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Oklahoma State University wins Black Hole Award for handling of alleged campus sexual assaults

by Silas Allen Published: March 23, 2013

— Oklahoma State University is this year's winner of a dubious award given to “highlight the most heinous violations of the public's right to know.”

The national chapter of the Society of Professional Journalists announced OSU is the winner of its third annual Black Hole Award, a title it gives to violators of open records law.

OSU received the award for officials' decision not to notify police or the public about a series of alleged sexual assaults on campus. At the time, OSU officials repeatedly said they weren't able to do so because of restrictions under the Federal Education Rights Privacy Act, commonly known as FERPA.

In a statement, Don Meyers, a member of the society's freedom of information committee, called that claim “the textbook definition of egregious.”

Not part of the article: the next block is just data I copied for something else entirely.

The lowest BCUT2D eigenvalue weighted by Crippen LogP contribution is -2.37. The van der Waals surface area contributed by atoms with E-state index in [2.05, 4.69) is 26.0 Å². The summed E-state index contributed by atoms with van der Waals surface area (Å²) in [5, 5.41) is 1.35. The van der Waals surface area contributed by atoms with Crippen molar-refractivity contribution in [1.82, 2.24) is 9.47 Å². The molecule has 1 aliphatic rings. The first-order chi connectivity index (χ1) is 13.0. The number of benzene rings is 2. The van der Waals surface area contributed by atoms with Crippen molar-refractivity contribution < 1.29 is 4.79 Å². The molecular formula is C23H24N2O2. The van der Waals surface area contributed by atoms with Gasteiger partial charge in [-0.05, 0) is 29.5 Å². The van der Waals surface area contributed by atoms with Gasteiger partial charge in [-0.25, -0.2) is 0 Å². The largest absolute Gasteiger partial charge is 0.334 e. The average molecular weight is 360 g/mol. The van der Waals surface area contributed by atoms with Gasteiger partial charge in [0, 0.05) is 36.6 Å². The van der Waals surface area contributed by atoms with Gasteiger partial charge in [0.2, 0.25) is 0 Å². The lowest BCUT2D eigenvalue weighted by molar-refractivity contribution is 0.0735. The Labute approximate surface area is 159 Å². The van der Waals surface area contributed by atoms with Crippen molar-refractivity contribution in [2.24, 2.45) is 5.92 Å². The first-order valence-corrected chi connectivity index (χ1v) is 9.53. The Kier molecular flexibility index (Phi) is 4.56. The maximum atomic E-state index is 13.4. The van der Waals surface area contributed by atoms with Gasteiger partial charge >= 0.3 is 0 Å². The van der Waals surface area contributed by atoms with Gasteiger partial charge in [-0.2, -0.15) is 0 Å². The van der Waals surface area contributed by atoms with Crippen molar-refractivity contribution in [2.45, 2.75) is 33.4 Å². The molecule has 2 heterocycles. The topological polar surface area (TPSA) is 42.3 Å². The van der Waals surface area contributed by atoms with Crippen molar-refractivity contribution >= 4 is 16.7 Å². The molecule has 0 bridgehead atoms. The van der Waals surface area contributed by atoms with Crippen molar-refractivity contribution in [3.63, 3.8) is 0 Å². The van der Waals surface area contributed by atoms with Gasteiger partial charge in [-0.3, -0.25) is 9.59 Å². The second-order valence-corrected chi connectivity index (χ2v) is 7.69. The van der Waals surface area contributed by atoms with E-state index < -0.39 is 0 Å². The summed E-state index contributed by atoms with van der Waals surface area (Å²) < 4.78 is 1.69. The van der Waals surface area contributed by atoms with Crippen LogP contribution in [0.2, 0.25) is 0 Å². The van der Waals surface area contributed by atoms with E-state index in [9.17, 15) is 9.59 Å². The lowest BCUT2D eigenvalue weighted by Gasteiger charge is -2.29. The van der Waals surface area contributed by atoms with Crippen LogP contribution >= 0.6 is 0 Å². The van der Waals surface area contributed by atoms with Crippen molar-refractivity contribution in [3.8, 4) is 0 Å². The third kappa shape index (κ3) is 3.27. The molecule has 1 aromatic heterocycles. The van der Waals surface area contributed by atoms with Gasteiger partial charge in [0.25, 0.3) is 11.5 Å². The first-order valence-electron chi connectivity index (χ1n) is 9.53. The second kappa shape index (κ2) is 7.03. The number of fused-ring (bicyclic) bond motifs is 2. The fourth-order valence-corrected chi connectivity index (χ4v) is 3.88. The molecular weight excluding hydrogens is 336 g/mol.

“If a municipal police force had pulled that shenanigan, they'd be in trouble on multiple fronts,” he said.

“FERPA was not meant to be a Harry Potter-like invisibility cloak that could turn any record that names a student into a protected document.”

Former OSU student Nathan Cochran, 22, faces four counts of sexual battery in Payne County in connection with three incidents reported as occurring between Nov. 3, 2011, and Aug. 15.

Cochran is accused of groping male students while they slept. University officials learned of the assault reports Nov. 12, but did not contact police, citing FERPA concerns.

Instead, university officials held student conduct hearings resulting in a decision to suspend Cochran from the university for three years beginning with the end of the fall 2012 semester.

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by Silas Allen
General Assignment/Breaking News Reporter
Silas Allen is a news reporter for The Oklahoman. He is a Missouri native and a 2008 graduate of the University of Missouri.
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